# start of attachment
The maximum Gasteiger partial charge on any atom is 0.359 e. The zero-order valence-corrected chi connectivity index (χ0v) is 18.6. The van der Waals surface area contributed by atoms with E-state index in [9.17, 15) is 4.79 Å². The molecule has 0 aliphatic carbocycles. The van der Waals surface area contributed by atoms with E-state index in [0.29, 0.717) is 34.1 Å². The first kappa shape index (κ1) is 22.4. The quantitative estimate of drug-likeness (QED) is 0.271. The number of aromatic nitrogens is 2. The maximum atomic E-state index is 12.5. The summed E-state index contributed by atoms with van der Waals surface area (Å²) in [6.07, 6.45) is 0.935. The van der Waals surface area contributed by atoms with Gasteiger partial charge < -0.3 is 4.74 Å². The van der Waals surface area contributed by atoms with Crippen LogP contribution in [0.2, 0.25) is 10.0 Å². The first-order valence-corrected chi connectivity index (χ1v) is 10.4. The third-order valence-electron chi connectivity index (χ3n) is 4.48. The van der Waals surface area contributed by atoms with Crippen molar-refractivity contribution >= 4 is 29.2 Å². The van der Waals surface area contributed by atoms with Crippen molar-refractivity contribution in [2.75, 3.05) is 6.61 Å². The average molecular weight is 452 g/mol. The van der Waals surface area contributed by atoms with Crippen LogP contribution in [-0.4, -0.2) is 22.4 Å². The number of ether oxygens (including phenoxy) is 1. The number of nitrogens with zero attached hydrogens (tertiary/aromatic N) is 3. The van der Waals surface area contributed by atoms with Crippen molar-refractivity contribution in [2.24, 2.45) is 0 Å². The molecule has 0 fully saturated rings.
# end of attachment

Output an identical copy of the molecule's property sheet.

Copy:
The maximum Gasteiger partial charge on any atom is 0.359 e. The zero-order valence-corrected chi connectivity index (χ0v) is 18.6. The van der Waals surface area contributed by atoms with E-state index in [9.17, 15) is 4.79 Å². The molecule has 0 aliphatic carbocycles. The van der Waals surface area contributed by atoms with E-state index in [0.29, 0.717) is 34.1 Å². The first kappa shape index (κ1) is 22.4. The quantitative estimate of drug-likeness (QED) is 0.271. The number of aromatic nitrogens is 2. The maximum atomic E-state index is 12.5. The summed E-state index contributed by atoms with van der Waals surface area (Å²) in [6.07, 6.45) is 0.935. The van der Waals surface area contributed by atoms with Gasteiger partial charge < -0.3 is 4.74 Å². The van der Waals surface area contributed by atoms with Crippen LogP contribution in [0.2, 0.25) is 10.0 Å². The first-order valence-corrected chi connectivity index (χ1v) is 10.4. The third-order valence-electron chi connectivity index (χ3n) is 4.48. The van der Waals surface area contributed by atoms with Crippen molar-refractivity contribution >= 4 is 29.2 Å². The van der Waals surface area contributed by atoms with Crippen molar-refractivity contribution in [2.75, 3.05) is 6.61 Å². The average molecular weight is 452 g/mol. The van der Waals surface area contributed by atoms with Crippen LogP contribution in [-0.4, -0.2) is 22.4 Å². The number of ether oxygens (including phenoxy) is 1. The number of nitrogens with zero attached hydrogens (tertiary/aromatic N) is 3. The van der Waals surface area contributed by atoms with Crippen molar-refractivity contribution in [2.24, 2.45) is 0 Å². The molecule has 0 fully saturated rings.